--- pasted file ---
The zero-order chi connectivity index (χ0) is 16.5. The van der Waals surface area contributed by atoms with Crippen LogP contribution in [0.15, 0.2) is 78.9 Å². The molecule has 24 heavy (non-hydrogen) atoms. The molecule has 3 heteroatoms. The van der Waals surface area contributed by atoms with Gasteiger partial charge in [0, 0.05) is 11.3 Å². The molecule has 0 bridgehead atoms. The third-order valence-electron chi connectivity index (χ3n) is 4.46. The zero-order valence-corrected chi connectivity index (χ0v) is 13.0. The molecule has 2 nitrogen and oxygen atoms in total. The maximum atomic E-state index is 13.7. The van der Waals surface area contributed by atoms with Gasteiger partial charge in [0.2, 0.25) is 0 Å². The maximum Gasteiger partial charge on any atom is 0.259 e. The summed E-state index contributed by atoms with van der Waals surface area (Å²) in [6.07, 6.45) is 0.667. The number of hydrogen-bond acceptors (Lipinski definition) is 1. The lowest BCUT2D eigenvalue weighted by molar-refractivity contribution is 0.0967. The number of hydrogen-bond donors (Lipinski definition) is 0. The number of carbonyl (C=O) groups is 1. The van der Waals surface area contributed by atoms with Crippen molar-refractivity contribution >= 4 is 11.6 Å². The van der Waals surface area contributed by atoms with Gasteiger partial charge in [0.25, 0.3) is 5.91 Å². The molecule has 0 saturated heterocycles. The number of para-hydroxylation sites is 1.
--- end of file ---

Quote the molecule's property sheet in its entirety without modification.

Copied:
The zero-order chi connectivity index (χ0) is 16.5. The van der Waals surface area contributed by atoms with Crippen LogP contribution in [0.15, 0.2) is 78.9 Å². The molecule has 24 heavy (non-hydrogen) atoms. The molecule has 3 heteroatoms. The van der Waals surface area contributed by atoms with Gasteiger partial charge in [0, 0.05) is 11.3 Å². The molecule has 0 bridgehead atoms. The third-order valence-electron chi connectivity index (χ3n) is 4.46. The zero-order valence-corrected chi connectivity index (χ0v) is 13.0. The molecule has 2 nitrogen and oxygen atoms in total. The maximum atomic E-state index is 13.7. The van der Waals surface area contributed by atoms with Gasteiger partial charge in [0.2, 0.25) is 0 Å². The maximum Gasteiger partial charge on any atom is 0.259 e. The summed E-state index contributed by atoms with van der Waals surface area (Å²) in [6.07, 6.45) is 0.667. The number of hydrogen-bond acceptors (Lipinski definition) is 1. The lowest BCUT2D eigenvalue weighted by molar-refractivity contribution is 0.0967. The number of hydrogen-bond donors (Lipinski definition) is 0. The number of carbonyl (C=O) groups is 1. The van der Waals surface area contributed by atoms with Crippen molar-refractivity contribution >= 4 is 11.6 Å². The van der Waals surface area contributed by atoms with Gasteiger partial charge in [0.25, 0.3) is 5.91 Å². The molecule has 0 saturated heterocycles. The number of para-hydroxylation sites is 1.